Most patient interactions with the health care system occur in the outpatient setting. Many potential and actual safety problems occur there as well.(1) Yet patient safety literature and practice do not seem to have reached deeply into ambulatory care. This is likely due to a combination of factors: in most practices, there is no layer of administration providing a second look at routine policies and procedures; there is no accrediting agency, like The Joint Commission, to mandate safe practices (2); and those of us in office practice are so consumed with simply getting through the day that it is difficult to recognize the problems, large and small, that can lead to major safety hazards. The business case for safety, such as it is, relies almost entirely on the malpractice rate-setting process: errors that result in litigation lead to higher premiums and personal and professional misery. However, as Studdert (3) has argued, relying on the malpractice system to identify and "correct" errors is unlikely to be timely or productive.
Health Literacy and Safety, February-March 2009
Dean Schillinger, MD, is a Professor of Medicine at University of California, San Francisco, Director of the UCSF Center for Vulnerable Populations, and Chief of the California Diabetes Prevention and Control Program. His role as a practicing clinician at a safety net hospital (San Francisco General Hospital) has put him in a unique position to pursue influential and relevant research related to health literacy and improving care for vulnerable populations.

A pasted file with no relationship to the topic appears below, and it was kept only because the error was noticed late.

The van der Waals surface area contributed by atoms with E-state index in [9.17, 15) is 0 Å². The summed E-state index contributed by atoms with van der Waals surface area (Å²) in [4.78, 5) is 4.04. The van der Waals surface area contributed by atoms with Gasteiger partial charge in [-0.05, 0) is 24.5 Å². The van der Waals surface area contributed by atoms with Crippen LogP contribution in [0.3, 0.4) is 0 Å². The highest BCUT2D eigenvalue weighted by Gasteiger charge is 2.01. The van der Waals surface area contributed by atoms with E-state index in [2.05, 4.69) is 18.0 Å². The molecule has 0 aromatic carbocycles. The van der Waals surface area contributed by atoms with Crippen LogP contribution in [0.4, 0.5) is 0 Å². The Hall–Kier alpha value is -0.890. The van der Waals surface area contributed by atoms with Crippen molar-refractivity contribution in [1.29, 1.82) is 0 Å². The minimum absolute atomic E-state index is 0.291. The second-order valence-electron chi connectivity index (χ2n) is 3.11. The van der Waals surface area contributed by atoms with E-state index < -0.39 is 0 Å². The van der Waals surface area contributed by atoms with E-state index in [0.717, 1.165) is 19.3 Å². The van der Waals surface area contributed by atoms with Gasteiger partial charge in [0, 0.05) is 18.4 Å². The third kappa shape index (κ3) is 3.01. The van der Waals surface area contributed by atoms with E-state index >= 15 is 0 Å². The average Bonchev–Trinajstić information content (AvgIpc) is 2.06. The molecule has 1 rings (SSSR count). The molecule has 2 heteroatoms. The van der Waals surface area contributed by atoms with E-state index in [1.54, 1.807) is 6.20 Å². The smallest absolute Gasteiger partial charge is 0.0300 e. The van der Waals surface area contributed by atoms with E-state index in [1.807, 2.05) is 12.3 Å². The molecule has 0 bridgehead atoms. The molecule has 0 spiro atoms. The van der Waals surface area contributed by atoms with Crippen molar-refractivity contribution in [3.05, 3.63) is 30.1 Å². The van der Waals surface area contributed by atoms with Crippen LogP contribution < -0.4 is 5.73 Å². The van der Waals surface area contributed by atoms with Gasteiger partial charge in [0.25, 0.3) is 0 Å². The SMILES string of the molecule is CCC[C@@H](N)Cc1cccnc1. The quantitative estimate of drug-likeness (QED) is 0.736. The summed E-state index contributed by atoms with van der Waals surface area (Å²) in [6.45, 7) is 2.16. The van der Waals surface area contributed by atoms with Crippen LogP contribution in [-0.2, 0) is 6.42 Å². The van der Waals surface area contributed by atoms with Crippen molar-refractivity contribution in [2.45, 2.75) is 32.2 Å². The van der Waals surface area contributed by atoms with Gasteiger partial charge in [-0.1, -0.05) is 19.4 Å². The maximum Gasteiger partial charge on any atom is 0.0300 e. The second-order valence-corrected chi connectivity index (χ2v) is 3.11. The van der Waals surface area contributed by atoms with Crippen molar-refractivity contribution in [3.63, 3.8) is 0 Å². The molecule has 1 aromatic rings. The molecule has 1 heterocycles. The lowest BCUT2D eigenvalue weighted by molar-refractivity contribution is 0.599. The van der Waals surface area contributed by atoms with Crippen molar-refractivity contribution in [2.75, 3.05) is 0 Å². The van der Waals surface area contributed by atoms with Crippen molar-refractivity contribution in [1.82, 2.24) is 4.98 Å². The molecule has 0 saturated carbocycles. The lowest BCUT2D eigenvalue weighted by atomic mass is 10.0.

with commentary by Michael S. Wolf, PhD, MPH; Stacy Cooper Bailey, MPH, Health Literacy and Safety, February-March 2009
Clear health communication is increasingly recognized as essential for promoting patient safety. Yet according to a recent Joint Commission report, What Did the Doctor Say? Improving Health Literacy to Protect Patient Safety, communication problems among health care providers, patients, and families are common and a leading root cause of adverse outcomes. Addressing health literacy—the capacity of individuals to obtain, process, and understand basic health information and services needed to make appropriate health decisions—has become a primary objective for many health systems in order to protect patients from harm.
with commentary by Nancy C. Elder, MD, MSPH, Outpatient Safety, May 2006
Dr. Jones was sure he had increased Mr. H's cholesterol-lowering medication to 80 mg 6 months ago, but, at his visit today, his pill bottle still says 40 mg. In reviewing Ms. B's chart in preparation for performing a well-woman examination, Dr. Smith find...
with commentary by Brian K. Alldredge, PharmD; Mary Anne Koda-Kimble, PharmD, Pharmacy and Safety, April 2006
Pharmacists are comfortable participants in the patient safety movement in matters pertaining to prescriptions, medication systems, institutions, and national policy development. The very existence of the profession of pharmacy is rooted in the fundamental...